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Woodrow Morrison, Jr.

As we strive to end violence against all people, we especially focus on those most vulnerable; women, children, and elders within our Native communities. The story and lessons addressing anger help us to understand the need for balancing emotions. They also help us to know that all of our emotions are valuable, and that we must learn to listen to the messages delivered by each one.

In the following lessons, writer Numpa Foxes Singing presents teachings designed to help us re-establish respect and harmony throughout all generations of Native families and communities. These teachings include the integration of positive identity development with building healthy relationships, encouraging appropriate conduct and skills development, and the restoring of traditional cultural values back into our family relationships.

Lesson 5 – The Changer: Coming Home Again

Goal

Learn about helping others and giving back and recognize the benefit to self, others, family, and the community.

Activity

Listen to Woody’s story in Video #2 and review the information and questions presented in this Lesson for self-reflection.  Use these links to access the available resources with this lesson:  Woody Morrison’s BiographyHistory of the Haida TribeAnger Information SheetFeelings Resource Sheet, the Historical Trauma Resource Sheet. and the Woody Morrison, The Changer Sheet.

The Sacred Hoop: We are always connected

All tribal people have Teachings of a Truth that we are all connected. Many know this as the Medicine Wheel and the Sacred Hoop. These Teachings share that Life consists of relationships with our families, with nature, with spirits, and all of creation.

Answer the following questions:

1. Do you know someone in your family/community that has problems with alcohol?

2. Do you know someone in your family/community that has problems with anger?

3. Do you know someone in your family/ community that has been hurt and doesn’t seem to be able to heal from this?

4. Do you know someone in your family/community that seems “stuck” in the hurt and pain?

5. Do you believe the youth in your family/community have the supports to be healthy?

If you answer YES to any of these questions, ask yourself one more question:

1. Do I want to help?

Native cultures have always lived in relationship and harmony between people, land, water and air, sprits, creatures, language, ceremonies, celebrations, customs, dress, and traditions; history and future. Life in balance with the Earth demanded learning how to help each other. Helping others is a fundamental way of life for Earth people. In the Hero’s Journey, the Changer understands that the journey reveals talents and skills to help others. Each of us has these abilities but must discover them along the way. Woody transformed from someone whom felt disconnected, alone, and angry to an Elder, Storyteller, and leader.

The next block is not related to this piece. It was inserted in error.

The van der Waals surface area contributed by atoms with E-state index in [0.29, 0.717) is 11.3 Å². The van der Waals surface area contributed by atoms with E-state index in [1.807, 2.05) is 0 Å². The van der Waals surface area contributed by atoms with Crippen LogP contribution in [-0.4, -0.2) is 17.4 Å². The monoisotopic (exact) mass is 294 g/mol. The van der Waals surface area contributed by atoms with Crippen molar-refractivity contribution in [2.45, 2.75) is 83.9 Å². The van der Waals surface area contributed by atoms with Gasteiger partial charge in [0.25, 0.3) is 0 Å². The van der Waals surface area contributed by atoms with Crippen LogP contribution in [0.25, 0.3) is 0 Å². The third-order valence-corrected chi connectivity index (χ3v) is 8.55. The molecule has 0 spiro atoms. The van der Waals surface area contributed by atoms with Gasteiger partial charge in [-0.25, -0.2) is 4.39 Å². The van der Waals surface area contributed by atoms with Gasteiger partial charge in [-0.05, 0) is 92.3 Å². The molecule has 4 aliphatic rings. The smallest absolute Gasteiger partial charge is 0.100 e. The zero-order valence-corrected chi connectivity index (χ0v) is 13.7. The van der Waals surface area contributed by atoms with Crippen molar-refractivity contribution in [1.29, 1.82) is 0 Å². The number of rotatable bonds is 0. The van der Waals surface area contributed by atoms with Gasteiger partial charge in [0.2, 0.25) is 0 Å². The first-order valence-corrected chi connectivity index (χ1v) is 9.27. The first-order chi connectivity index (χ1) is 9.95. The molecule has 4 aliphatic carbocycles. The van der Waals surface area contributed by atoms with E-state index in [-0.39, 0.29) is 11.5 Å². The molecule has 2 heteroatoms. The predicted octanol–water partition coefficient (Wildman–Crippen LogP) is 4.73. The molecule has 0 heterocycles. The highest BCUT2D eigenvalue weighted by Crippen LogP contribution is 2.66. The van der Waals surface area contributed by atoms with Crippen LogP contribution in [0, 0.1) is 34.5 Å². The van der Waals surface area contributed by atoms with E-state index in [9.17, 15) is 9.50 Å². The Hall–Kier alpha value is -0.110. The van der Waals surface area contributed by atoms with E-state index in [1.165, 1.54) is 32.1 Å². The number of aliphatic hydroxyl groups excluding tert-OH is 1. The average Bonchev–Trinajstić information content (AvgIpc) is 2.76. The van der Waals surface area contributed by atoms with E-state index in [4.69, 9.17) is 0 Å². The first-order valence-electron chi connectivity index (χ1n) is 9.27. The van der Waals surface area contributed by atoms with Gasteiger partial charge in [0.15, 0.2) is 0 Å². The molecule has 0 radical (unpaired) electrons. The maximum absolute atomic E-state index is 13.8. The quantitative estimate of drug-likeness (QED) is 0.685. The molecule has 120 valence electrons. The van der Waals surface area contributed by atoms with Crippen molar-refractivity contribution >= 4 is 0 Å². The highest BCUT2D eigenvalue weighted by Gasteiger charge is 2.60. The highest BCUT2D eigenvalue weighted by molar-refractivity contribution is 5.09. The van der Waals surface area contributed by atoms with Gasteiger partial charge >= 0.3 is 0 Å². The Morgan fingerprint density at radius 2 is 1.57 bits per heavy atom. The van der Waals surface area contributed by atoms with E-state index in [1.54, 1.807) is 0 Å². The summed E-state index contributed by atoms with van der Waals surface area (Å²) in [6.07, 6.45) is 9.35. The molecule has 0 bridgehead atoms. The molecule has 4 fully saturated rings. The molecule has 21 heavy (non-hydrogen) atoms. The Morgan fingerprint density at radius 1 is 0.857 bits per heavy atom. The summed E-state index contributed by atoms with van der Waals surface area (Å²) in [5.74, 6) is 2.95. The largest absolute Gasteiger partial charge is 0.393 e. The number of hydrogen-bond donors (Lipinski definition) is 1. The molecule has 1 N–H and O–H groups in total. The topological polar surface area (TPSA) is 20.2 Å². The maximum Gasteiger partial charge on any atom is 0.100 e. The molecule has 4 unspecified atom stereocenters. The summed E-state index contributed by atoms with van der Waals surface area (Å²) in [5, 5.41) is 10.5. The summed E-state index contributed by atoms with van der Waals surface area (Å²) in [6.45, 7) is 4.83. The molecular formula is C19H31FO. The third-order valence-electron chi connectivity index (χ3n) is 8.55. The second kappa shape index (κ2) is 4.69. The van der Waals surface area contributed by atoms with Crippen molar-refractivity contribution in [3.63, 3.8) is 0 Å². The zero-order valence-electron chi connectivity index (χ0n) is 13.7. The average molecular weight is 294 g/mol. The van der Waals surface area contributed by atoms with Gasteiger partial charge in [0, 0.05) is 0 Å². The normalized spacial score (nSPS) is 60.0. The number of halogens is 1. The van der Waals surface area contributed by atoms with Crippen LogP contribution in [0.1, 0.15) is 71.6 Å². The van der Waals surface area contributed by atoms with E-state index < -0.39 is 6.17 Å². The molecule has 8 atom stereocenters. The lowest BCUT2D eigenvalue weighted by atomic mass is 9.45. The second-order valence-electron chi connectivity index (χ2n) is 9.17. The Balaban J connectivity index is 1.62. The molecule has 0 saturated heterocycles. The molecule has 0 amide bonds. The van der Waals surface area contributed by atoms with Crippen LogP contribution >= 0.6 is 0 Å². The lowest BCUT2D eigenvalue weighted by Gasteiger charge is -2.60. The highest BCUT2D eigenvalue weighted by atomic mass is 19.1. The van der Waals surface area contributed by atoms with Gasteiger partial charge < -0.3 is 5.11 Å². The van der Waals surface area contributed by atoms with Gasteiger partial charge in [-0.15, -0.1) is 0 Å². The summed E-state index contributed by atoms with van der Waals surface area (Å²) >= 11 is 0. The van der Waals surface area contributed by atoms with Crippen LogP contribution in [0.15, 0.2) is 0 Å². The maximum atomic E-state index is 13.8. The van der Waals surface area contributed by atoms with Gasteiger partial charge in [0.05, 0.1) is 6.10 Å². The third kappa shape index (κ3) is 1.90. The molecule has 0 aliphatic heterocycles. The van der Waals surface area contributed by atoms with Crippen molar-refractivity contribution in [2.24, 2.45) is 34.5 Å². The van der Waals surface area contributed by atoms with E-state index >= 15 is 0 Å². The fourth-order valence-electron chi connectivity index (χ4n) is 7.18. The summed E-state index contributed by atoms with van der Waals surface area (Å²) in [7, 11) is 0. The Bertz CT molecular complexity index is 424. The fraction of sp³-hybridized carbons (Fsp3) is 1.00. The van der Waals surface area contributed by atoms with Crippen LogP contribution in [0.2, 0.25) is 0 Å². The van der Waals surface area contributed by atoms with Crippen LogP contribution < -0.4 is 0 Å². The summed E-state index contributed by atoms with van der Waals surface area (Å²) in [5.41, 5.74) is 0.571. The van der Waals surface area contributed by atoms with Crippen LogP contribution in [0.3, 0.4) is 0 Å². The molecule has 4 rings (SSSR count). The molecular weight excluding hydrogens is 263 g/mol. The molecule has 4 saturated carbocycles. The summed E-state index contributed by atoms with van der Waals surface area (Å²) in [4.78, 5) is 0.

In Woody’s story, he has identified several places where he has become The Changer. These include teaching and supporting young people, teaching about spirituality, teaching about the Haida culture, and supporting family.

1. What does Woody teach about our young people? What are his thoughts about empowering youth and listening to them?
2. What does Woody mean about a person’s Spirit coming back to them?
3. What are the five things Woody suggests we pray for?
4. How does Woody use stories to offer advice?
5. Woody teaches about the totem pole. What did you learn about this and how can this help us with understanding violence against women?

Our own experiences both positive and negative often provide for us the understanding of what our friends and family are experiencing. The Life journey of experience is known to be the best Teacher.

“And then I started remembering, in Haida when we talk about the past, [?????], “its way over there.” The past is in front of me, not behind me. I can see it.

It’s like I’m sitting in the river and the river is coming this way. When something shows up, I have to deal with it then, because it’ll never be there again. Once in awhile, in a river, something will get caught in it, and it’ll hit me. That’s that traumatic experience. If I put it behind me like they said, it’s going to hit me in the face again, but if I let it go, I can see where it fits in to my history and it starts to make sense.

That’s when another part of my healing began. I could see. And there’s times I get, I guess, depressed, when I start seeing me, the journey I’ve been on and the people I’ve hurt, but it’s all part of me, I can’t deny it.”

– Woody Morrison, Jr.